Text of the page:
OK, I know I have been bombarding you with blogs lately...but I wrote this one for myself, to get my thoughts straight about Burma, and figured I might as well post it.
The reason I came back to Bangkok was because of a possible job opportunity, but it's going to take some time to get things worked out there, and it was too hard to change my flight to come home right away...so I am heading into Burma for about 2 weeks before I fly back to Hawaii.
As far as I know, Burma, renamed Myanmar by the military regime, is the only country that Lonely Planet dedicates a whole chapter to “Should You Go?” There is a big debate about foreigners visiting Burma. On one side of the debate stands Aung San Suu Kyi, a Nobel Peace Prize winning Burmese citizen, who is now under house arrest for the 3rd time. Her viewpoint is that Burma is not ready for tourism and that anybody coming to Burma is validating the corrupt military government. She argues that most of the tourist sites were built up and restored using forced labor and that tourist dollars go right into the pockets of corrupt generals. She started a boycott of Burma tourism in 1996 and has the backing of world leaders such as Tony Blair and George Bush (not that that is saying much). More about Suu Kyi later.
The other side of the argument is the same used for places such as Tibet and Cuba…that tourism opens these oppressed countries up to the world. In a country such as Burma, where freedom of press is non-existent, and travel outside the country is very limited, the only way the people can voice their opinions to and interact with the outside world is through tourists. And if tourists are educated on where to spend their money, it’s estimated that 85%!o(MISSING)f the tourist dollars could go directly to the people of Burma. And last…the people of Burma want tourists to come!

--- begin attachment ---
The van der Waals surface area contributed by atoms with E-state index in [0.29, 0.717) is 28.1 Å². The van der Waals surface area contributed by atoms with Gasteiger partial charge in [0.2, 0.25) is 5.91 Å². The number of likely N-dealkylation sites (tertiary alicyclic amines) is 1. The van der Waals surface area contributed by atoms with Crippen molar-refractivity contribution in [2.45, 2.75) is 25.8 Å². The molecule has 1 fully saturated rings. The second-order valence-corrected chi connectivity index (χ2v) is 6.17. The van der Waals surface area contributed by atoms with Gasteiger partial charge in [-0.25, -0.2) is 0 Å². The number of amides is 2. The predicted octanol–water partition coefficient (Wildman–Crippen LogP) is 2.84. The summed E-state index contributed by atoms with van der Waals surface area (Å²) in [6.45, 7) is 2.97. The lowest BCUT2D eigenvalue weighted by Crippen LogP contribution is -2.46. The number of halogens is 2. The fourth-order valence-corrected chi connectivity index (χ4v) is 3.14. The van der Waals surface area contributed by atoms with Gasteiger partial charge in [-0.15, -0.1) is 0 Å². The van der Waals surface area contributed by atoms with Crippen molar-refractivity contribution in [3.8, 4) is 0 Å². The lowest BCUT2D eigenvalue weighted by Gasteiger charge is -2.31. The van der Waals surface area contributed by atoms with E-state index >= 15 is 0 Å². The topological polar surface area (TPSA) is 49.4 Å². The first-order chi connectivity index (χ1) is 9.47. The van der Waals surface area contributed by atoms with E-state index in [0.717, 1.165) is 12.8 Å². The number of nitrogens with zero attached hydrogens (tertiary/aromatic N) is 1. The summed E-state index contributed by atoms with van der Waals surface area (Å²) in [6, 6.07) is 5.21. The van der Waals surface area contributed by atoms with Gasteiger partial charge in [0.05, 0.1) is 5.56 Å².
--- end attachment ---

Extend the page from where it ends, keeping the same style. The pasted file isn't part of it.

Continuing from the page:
I agree with both arguments, but the feel the 2nd one is the stronger of the two, and I have decided to go to Burma.
OK, here’s my book report on ‘Lonely Planet Myanmar’, ‘Outrage: Burma’s Struggle for Democracy’ by Berthil Lintner, and various political/human rights watchdog websites:
After 26 years of totalitarian rule by the BSPP, the students and people of Burma staged a mass protest against the BSPP. This protest started on 8-8-88. It was a peaceful protest. The army opened fire on the people. Shooting and bayoneting women, children, monks, students…even opening fire on nurses who came out of the hospital to beg the soldiers to stop killing people. This massacre went on for days (actually for years off and on). This was not the first time something like this had happened; there was a similar situation in the 70s.